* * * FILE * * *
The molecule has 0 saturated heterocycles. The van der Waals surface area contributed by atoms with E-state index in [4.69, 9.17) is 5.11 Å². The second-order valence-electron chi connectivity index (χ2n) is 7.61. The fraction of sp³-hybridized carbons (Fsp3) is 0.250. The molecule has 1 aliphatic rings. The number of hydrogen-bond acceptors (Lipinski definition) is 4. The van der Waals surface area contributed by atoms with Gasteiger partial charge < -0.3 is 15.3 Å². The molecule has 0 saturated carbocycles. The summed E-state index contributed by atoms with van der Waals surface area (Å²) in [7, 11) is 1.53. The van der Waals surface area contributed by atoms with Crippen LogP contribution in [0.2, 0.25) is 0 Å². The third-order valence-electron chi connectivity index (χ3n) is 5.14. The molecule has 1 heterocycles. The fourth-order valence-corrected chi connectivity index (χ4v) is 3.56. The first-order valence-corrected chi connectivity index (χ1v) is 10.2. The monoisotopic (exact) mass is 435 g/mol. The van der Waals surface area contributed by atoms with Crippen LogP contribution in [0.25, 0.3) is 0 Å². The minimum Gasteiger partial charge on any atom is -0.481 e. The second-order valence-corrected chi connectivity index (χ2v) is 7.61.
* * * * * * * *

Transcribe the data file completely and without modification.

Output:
The molecule has 0 saturated heterocycles. The van der Waals surface area contributed by atoms with E-state index in [4.69, 9.17) is 5.11 Å². The second-order valence-electron chi connectivity index (χ2n) is 7.61. The fraction of sp³-hybridized carbons (Fsp3) is 0.250. The molecule has 1 aliphatic rings. The number of hydrogen-bond acceptors (Lipinski definition) is 4. The van der Waals surface area contributed by atoms with Gasteiger partial charge < -0.3 is 15.3 Å². The molecule has 0 saturated carbocycles. The summed E-state index contributed by atoms with van der Waals surface area (Å²) in [7, 11) is 1.53. The van der Waals surface area contributed by atoms with Crippen LogP contribution in [0.2, 0.25) is 0 Å². The third-order valence-electron chi connectivity index (χ3n) is 5.14. The molecule has 1 heterocycles. The fourth-order valence-corrected chi connectivity index (χ4v) is 3.56. The first-order valence-corrected chi connectivity index (χ1v) is 10.2. The monoisotopic (exact) mass is 435 g/mol. The van der Waals surface area contributed by atoms with Crippen LogP contribution in [0.25, 0.3) is 0 Å². The minimum Gasteiger partial charge on any atom is -0.481 e. The second-order valence-corrected chi connectivity index (χ2v) is 7.61.